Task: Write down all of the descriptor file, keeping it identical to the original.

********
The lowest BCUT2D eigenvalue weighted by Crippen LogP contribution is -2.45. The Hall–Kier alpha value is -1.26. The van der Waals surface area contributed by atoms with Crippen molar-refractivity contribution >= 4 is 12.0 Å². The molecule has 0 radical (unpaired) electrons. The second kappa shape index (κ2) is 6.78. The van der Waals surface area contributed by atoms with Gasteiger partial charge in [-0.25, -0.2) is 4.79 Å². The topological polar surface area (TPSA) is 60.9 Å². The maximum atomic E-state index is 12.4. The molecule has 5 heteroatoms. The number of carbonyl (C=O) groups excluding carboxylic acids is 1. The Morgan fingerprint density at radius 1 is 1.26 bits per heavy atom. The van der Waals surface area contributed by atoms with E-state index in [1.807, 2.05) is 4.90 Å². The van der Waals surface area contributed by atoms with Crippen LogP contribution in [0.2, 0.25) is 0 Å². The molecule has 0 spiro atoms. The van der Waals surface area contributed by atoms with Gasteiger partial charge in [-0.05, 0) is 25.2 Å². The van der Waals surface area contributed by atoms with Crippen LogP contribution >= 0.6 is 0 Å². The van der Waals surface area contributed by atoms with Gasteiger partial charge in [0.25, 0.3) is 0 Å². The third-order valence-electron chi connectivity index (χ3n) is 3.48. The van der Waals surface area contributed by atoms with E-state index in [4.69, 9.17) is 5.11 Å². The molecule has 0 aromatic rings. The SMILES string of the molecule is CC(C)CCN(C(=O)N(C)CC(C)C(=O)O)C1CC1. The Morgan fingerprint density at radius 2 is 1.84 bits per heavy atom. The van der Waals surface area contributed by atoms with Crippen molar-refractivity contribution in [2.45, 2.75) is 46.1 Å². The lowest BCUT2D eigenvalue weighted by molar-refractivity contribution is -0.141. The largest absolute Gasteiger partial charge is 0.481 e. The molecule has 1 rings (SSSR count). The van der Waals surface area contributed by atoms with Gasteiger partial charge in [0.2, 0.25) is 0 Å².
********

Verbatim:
The lowest BCUT2D eigenvalue weighted by Crippen LogP contribution is -2.45. The Hall–Kier alpha value is -1.26. The van der Waals surface area contributed by atoms with Crippen molar-refractivity contribution >= 4 is 12.0 Å². The molecule has 0 radical (unpaired) electrons. The second kappa shape index (κ2) is 6.78. The van der Waals surface area contributed by atoms with Gasteiger partial charge in [-0.25, -0.2) is 4.79 Å². The topological polar surface area (TPSA) is 60.9 Å². The maximum atomic E-state index is 12.4. The molecule has 5 heteroatoms. The number of carbonyl (C=O) groups excluding carboxylic acids is 1. The Morgan fingerprint density at radius 1 is 1.26 bits per heavy atom. The van der Waals surface area contributed by atoms with E-state index in [1.807, 2.05) is 4.90 Å². The van der Waals surface area contributed by atoms with Crippen LogP contribution in [0.2, 0.25) is 0 Å². The molecule has 0 spiro atoms. The van der Waals surface area contributed by atoms with Gasteiger partial charge in [-0.05, 0) is 25.2 Å². The van der Waals surface area contributed by atoms with Crippen LogP contribution >= 0.6 is 0 Å². The van der Waals surface area contributed by atoms with Gasteiger partial charge in [0.25, 0.3) is 0 Å². The third-order valence-electron chi connectivity index (χ3n) is 3.48. The van der Waals surface area contributed by atoms with E-state index in [4.69, 9.17) is 5.11 Å². The molecule has 0 aromatic rings. The SMILES string of the molecule is CC(C)CCN(C(=O)N(C)CC(C)C(=O)O)C1CC1. The Morgan fingerprint density at radius 2 is 1.84 bits per heavy atom. The van der Waals surface area contributed by atoms with Crippen molar-refractivity contribution in [2.45, 2.75) is 46.1 Å². The lowest BCUT2D eigenvalue weighted by molar-refractivity contribution is -0.141. The largest absolute Gasteiger partial charge is 0.481 e. The molecule has 1 rings (SSSR count). The van der Waals surface area contributed by atoms with Gasteiger partial charge in [0.2, 0.25) is 0 Å².